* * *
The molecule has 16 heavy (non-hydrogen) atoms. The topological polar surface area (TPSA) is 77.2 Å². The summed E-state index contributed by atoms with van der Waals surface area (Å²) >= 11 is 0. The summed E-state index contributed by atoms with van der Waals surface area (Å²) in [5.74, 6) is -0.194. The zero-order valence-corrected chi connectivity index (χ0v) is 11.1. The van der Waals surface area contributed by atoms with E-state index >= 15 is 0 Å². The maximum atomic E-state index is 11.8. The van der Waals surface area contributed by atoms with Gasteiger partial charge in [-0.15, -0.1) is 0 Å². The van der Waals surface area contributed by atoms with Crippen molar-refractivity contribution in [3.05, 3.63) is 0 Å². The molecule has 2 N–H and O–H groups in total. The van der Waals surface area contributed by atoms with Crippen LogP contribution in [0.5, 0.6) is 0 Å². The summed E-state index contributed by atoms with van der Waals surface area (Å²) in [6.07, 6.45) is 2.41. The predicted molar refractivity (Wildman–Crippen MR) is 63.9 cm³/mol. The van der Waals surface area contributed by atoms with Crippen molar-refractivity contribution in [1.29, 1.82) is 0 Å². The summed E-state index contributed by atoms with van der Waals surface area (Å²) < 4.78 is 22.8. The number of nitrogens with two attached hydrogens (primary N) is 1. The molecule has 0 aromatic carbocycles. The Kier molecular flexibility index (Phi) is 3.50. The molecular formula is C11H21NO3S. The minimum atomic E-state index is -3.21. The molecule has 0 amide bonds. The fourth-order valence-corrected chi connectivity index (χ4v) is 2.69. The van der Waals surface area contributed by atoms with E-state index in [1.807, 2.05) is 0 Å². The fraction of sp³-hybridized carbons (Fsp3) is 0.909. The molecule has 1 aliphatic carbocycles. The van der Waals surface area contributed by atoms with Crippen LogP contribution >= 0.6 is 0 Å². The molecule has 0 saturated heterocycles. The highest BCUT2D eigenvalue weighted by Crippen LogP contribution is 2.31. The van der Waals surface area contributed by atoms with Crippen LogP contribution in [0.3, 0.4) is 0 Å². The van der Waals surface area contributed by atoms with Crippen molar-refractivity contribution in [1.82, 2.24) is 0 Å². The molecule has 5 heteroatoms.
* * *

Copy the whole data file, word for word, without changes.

The molecule has 16 heavy (non-hydrogen) atoms. The topological polar surface area (TPSA) is 77.2 Å². The summed E-state index contributed by atoms with van der Waals surface area (Å²) >= 11 is 0. The summed E-state index contributed by atoms with van der Waals surface area (Å²) in [5.74, 6) is -0.194. The zero-order valence-corrected chi connectivity index (χ0v) is 11.1. The van der Waals surface area contributed by atoms with E-state index >= 15 is 0 Å². The maximum atomic E-state index is 11.8. The van der Waals surface area contributed by atoms with Gasteiger partial charge in [-0.15, -0.1) is 0 Å². The van der Waals surface area contributed by atoms with Crippen molar-refractivity contribution in [3.05, 3.63) is 0 Å². The molecule has 2 N–H and O–H groups in total. The van der Waals surface area contributed by atoms with Crippen LogP contribution in [0.5, 0.6) is 0 Å². The summed E-state index contributed by atoms with van der Waals surface area (Å²) in [6.07, 6.45) is 2.41. The predicted molar refractivity (Wildman–Crippen MR) is 63.9 cm³/mol. The van der Waals surface area contributed by atoms with Crippen molar-refractivity contribution in [1.29, 1.82) is 0 Å². The summed E-state index contributed by atoms with van der Waals surface area (Å²) < 4.78 is 22.8. The number of nitrogens with two attached hydrogens (primary N) is 1. The molecule has 0 aromatic carbocycles. The Kier molecular flexibility index (Phi) is 3.50. The molecular formula is C11H21NO3S. The minimum atomic E-state index is -3.21. The molecule has 0 amide bonds. The fourth-order valence-corrected chi connectivity index (χ4v) is 2.69. The van der Waals surface area contributed by atoms with E-state index in [1.807, 2.05) is 0 Å². The fraction of sp³-hybridized carbons (Fsp3) is 0.909. The molecule has 1 aliphatic carbocycles. The van der Waals surface area contributed by atoms with Crippen LogP contribution >= 0.6 is 0 Å². The molecule has 0 saturated heterocycles. The highest BCUT2D eigenvalue weighted by Crippen LogP contribution is 2.31. The van der Waals surface area contributed by atoms with Crippen LogP contribution in [0.3, 0.4) is 0 Å². The van der Waals surface area contributed by atoms with Crippen molar-refractivity contribution in [1.82, 2.24) is 0 Å². The molecule has 5 heteroatoms.